The mandate allowing children to remain on their parents’ plans until age 26 received little criticism when it was passed as part of PPACA last year. As more families take advantage of this option, employers are adjusting their plan offerings to fit, turning to “per participant” or “unitized” pricing, which ups an employee’s payroll contribution by an average of 1 to 3 percent for additional enrolled dependents. It’s a small percentage, based on the reality that college-aged kids are generally healthy. Employers seem to like this arrangement, which allows them to spread costs more fairly between employees and ensure that payments are more directly tied to how much a participant uses their insurance.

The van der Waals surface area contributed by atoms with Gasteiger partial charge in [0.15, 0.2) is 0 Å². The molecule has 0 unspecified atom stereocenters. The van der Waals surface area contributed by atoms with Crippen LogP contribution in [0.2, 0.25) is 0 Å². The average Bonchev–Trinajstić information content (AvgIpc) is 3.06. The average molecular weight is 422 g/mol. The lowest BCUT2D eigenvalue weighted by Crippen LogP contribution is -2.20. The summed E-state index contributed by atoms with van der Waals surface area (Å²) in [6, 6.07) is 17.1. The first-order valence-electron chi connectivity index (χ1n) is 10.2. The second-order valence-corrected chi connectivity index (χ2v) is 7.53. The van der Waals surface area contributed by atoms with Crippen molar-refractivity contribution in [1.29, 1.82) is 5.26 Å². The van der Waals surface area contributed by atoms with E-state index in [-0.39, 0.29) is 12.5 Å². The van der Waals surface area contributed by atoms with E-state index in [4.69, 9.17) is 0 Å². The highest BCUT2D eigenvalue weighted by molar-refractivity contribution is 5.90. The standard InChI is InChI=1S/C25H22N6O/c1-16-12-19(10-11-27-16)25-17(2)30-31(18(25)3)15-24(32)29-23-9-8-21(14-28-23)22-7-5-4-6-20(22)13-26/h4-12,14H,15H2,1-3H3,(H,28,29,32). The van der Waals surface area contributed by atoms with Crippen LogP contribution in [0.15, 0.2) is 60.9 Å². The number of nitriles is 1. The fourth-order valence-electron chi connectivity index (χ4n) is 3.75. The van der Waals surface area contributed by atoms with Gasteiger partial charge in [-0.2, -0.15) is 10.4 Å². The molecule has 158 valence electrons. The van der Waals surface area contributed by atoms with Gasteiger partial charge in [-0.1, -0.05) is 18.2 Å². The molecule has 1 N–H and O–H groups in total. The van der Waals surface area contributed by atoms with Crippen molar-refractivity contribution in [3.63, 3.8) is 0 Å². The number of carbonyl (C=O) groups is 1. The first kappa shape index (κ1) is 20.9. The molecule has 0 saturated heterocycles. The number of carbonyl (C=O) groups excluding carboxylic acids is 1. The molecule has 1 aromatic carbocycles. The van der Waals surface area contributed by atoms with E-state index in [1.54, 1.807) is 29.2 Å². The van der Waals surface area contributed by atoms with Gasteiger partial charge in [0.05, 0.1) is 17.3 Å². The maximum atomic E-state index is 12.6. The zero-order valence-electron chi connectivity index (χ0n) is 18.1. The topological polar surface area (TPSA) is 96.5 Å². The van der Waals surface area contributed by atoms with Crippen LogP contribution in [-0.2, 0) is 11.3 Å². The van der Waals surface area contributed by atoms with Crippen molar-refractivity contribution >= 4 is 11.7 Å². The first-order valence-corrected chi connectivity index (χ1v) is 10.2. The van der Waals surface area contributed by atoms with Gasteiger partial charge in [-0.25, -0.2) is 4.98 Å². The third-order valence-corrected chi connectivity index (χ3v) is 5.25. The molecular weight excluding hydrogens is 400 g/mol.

For indexed universal life buyers, chronic illness riders are more popular.
Most of the rest of the country looks good. But what happened to Idaho?
A longtime agent has ideas about how to revamp the U.S. Department of Health and Human Services.
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